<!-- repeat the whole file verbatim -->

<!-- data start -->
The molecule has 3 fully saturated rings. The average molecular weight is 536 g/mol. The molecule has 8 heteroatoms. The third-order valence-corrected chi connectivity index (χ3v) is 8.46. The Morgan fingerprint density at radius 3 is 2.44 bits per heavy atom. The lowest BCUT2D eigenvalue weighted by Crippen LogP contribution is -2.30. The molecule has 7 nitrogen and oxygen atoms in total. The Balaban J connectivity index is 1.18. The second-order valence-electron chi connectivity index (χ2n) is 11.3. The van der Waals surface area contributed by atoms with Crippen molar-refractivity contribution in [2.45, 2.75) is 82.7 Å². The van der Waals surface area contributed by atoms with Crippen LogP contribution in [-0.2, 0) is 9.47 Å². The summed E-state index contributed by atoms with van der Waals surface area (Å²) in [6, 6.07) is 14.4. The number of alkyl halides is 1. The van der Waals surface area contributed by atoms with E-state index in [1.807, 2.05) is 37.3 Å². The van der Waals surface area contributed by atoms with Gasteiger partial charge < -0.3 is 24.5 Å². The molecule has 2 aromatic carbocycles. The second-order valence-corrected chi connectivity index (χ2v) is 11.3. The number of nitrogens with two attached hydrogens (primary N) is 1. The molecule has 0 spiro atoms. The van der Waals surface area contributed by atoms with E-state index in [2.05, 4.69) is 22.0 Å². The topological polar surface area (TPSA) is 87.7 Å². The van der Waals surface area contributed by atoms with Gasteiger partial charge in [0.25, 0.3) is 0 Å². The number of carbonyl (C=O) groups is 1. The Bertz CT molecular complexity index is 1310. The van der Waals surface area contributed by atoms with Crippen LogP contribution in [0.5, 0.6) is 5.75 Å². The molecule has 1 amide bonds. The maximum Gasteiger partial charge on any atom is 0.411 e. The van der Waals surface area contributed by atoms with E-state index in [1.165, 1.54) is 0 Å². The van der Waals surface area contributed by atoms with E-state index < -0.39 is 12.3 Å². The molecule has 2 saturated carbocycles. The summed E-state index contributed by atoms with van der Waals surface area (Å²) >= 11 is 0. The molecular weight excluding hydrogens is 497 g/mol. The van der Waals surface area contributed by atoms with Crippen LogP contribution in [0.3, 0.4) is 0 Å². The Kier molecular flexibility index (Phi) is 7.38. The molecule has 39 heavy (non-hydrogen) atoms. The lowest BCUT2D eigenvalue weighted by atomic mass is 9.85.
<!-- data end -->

The molecule has 3 fully saturated rings. The average molecular weight is 536 g/mol. The molecule has 8 heteroatoms. The third-order valence-corrected chi connectivity index (χ3v) is 8.46. The Morgan fingerprint density at radius 3 is 2.44 bits per heavy atom. The lowest BCUT2D eigenvalue weighted by Crippen LogP contribution is -2.30. The molecule has 7 nitrogen and oxygen atoms in total. The Balaban J connectivity index is 1.18. The second-order valence-electron chi connectivity index (χ2n) is 11.3. The van der Waals surface area contributed by atoms with Crippen molar-refractivity contribution in [2.45, 2.75) is 82.7 Å². The van der Waals surface area contributed by atoms with Crippen LogP contribution in [-0.2, 0) is 9.47 Å². The summed E-state index contributed by atoms with van der Waals surface area (Å²) in [6, 6.07) is 14.4. The number of alkyl halides is 1. The van der Waals surface area contributed by atoms with E-state index in [1.807, 2.05) is 37.3 Å². The van der Waals surface area contributed by atoms with Gasteiger partial charge < -0.3 is 24.5 Å². The molecule has 2 aromatic carbocycles. The second-order valence-corrected chi connectivity index (χ2v) is 11.3. The number of nitrogens with two attached hydrogens (primary N) is 1. The molecule has 0 spiro atoms. The van der Waals surface area contributed by atoms with E-state index in [2.05, 4.69) is 22.0 Å². The topological polar surface area (TPSA) is 87.7 Å². The van der Waals surface area contributed by atoms with Gasteiger partial charge in [0.25, 0.3) is 0 Å². The number of carbonyl (C=O) groups is 1. The Bertz CT molecular complexity index is 1310. The van der Waals surface area contributed by atoms with Crippen LogP contribution in [0.5, 0.6) is 5.75 Å². The molecule has 1 amide bonds. The maximum Gasteiger partial charge on any atom is 0.411 e. The van der Waals surface area contributed by atoms with E-state index in [1.165, 1.54) is 0 Å². The van der Waals surface area contributed by atoms with E-state index < -0.39 is 12.3 Å². The molecule has 2 saturated carbocycles. The summed E-state index contributed by atoms with van der Waals surface area (Å²) >= 11 is 0. The molecular weight excluding hydrogens is 497 g/mol. The van der Waals surface area contributed by atoms with Crippen LogP contribution in [0.3, 0.4) is 0 Å². The Kier molecular flexibility index (Phi) is 7.38. The molecule has 39 heavy (non-hydrogen) atoms. The lowest BCUT2D eigenvalue weighted by atomic mass is 9.85.